Writing in 1967, Lucy Lippard pronounced Minimalism – what she was then calling ‘post-geometric art’ – a ‘virgin birth’. The early sculptures of Pakistani-born British artist Rasheed Araeen, however, which take superficially comparable routes to those of his American contemporaries (though he didn’t come to know them until later), are only too aware of their conception. Trained as a civil engineer in the 1950s, the latticed window grilles Araeen designed as a young man in Karachi are echoed again and again in the crisscrossing diagonals of the modular units he went on to produce as an artist. While he is from the same generation of Karachi-born Nasreen Mohamedi, whose pristine works on graph paper suggest abstracted landscapes, those of Araeen – who had no formal training as an artist – are nothing more rarefied than grubby technical drawings of heavy girders. It’s hard to fit his work into the standard narratives of Minimalism. After a while, the differences between Araeen and his contemporaries become more striking than the similarities: unlike the production-line precision of Donald Judd et al or the car-culture finishes of the West Coast Minimalists, his wooden and metal modules were usually hand-assembled, never quite perfect and often intended to be rearranged by the unwashed hands of passers-by.
Titled ‘Before and Beyond Minimalism: Drawings, Paintings, Sculpture and Concepts, 1959–74’, this engaging survey of Araeen’s early work at Aicon Gallery focused on the years before and after his move to London in 1964, where his first encounter with the works of Anthony Caro, Philip King and others influenced his decision to abandon painting for sculpture. While Caro’s use of heavy-duty industrial materials was certainly important for his early development – such as Sculpture No.1 (1968), a symmetrical configuration of four painted I-beams on the floor – Araeen has described his move to serial composition as a reaction against the hierarchical compositions of the older generation. Araeen is often talked about as a British Minimalist but, as curator Niru Ratnam notes in his accompanying essay, this is an awkward label, in that it overlooks both his technical training in Pakistan and the increasingly radical politics he adopted in the ’70s, not to mention his activities as a writer and editor (Araeen founded Black Phoenix in 1978 and Third Text in 1987). (I’m hoping that this later work will be the subject of another Aicon show.) There are subtle (but significant) formal differences too. While he uses the open cube structure as his basic unit, it differs from that of Sol LeWitt in that each face is bisected by a diagonal strut (as in Char Yar, 1968). This creates a lattice – an engineer’s elegant solution to a minimal, structurally stable form.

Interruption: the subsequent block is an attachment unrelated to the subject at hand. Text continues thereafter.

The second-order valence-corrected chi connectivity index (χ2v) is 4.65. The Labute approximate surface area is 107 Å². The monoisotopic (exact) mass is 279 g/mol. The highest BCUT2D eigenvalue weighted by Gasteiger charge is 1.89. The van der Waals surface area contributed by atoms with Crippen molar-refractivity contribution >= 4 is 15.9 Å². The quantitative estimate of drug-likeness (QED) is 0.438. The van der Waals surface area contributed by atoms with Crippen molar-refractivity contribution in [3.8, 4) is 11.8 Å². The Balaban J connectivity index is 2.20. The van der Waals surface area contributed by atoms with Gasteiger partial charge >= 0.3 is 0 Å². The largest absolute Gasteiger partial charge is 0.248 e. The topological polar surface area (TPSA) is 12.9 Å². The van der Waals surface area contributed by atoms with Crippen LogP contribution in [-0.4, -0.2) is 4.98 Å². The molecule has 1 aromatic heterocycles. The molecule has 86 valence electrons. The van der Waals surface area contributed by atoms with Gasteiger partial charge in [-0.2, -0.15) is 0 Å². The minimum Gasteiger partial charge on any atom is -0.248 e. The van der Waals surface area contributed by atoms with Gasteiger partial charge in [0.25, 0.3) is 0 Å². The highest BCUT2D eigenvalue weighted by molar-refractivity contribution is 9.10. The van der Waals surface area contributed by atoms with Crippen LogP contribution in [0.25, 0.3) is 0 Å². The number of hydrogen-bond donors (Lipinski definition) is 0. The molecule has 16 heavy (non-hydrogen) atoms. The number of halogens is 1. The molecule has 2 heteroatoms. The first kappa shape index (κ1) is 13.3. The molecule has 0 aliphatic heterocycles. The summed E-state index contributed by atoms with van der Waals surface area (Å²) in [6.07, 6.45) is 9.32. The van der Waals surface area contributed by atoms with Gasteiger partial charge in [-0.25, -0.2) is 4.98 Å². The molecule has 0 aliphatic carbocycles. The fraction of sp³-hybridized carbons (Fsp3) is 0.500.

Aside from the earliest I-beam floor-pieces, Araeen’s work from this period is marked not by heavy industry but by a sense of play: the drawings that he made shortly before moving to London – overlapping, organic squiggles that work up and down the paper – were apparently inspired by hula-hooping children (‘Series A’, 1961 and ‘Series B’, 1962). He later sought to introduce participation into his Minimalist vocabulary, with what he called ‘Structures’: brightly coloured modular forms which viewers could reconfigure and that were often left in public spaces. For ‘Chakras’ (1969), 16 orange disks were floated in St Katharine’s Docks in East London, eventually floating down the Thames – documentation was shown here, alongside reconstructions of the disks made for his 1987 show at the Ikon Gallery in Birmingham.
The variousness of Araeen’s different activities – demonstrated by this compact survey – perhaps accounts for the only sporadic interest that institutions in the UK seem to have taken in him (his last solo show here was in 1996 at the Serpentine). Early next year his work will be shown alongside Caro and King in ‘Modern British Sculpture’ at the Royal Academy, a setting that I hope won’t smooth off Araeen’s spikiness to make for a comfortable fit.